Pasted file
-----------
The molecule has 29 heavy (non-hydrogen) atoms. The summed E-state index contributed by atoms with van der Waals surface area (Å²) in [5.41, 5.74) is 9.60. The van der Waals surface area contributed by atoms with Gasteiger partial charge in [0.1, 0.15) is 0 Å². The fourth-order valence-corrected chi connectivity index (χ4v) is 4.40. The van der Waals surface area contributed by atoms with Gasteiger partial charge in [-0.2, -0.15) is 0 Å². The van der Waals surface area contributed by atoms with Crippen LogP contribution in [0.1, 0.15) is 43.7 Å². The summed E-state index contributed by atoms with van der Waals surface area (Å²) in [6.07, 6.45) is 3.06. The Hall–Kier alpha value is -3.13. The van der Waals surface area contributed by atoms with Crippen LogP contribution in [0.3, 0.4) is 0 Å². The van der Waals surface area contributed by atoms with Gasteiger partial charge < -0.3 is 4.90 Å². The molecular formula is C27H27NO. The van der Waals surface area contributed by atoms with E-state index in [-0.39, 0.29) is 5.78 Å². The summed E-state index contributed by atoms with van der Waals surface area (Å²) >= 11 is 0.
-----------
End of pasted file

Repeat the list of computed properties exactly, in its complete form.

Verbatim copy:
The molecule has 29 heavy (non-hydrogen) atoms. The summed E-state index contributed by atoms with van der Waals surface area (Å²) in [5.41, 5.74) is 9.60. The van der Waals surface area contributed by atoms with Gasteiger partial charge in [0.1, 0.15) is 0 Å². The fourth-order valence-corrected chi connectivity index (χ4v) is 4.40. The van der Waals surface area contributed by atoms with Gasteiger partial charge in [-0.2, -0.15) is 0 Å². The van der Waals surface area contributed by atoms with Crippen LogP contribution in [0.1, 0.15) is 43.7 Å². The summed E-state index contributed by atoms with van der Waals surface area (Å²) in [6.07, 6.45) is 3.06. The Hall–Kier alpha value is -3.13. The van der Waals surface area contributed by atoms with Crippen LogP contribution in [0.3, 0.4) is 0 Å². The van der Waals surface area contributed by atoms with Gasteiger partial charge < -0.3 is 4.90 Å². The molecular formula is C27H27NO. The van der Waals surface area contributed by atoms with E-state index in [-0.39, 0.29) is 5.78 Å². The summed E-state index contributed by atoms with van der Waals surface area (Å²) >= 11 is 0.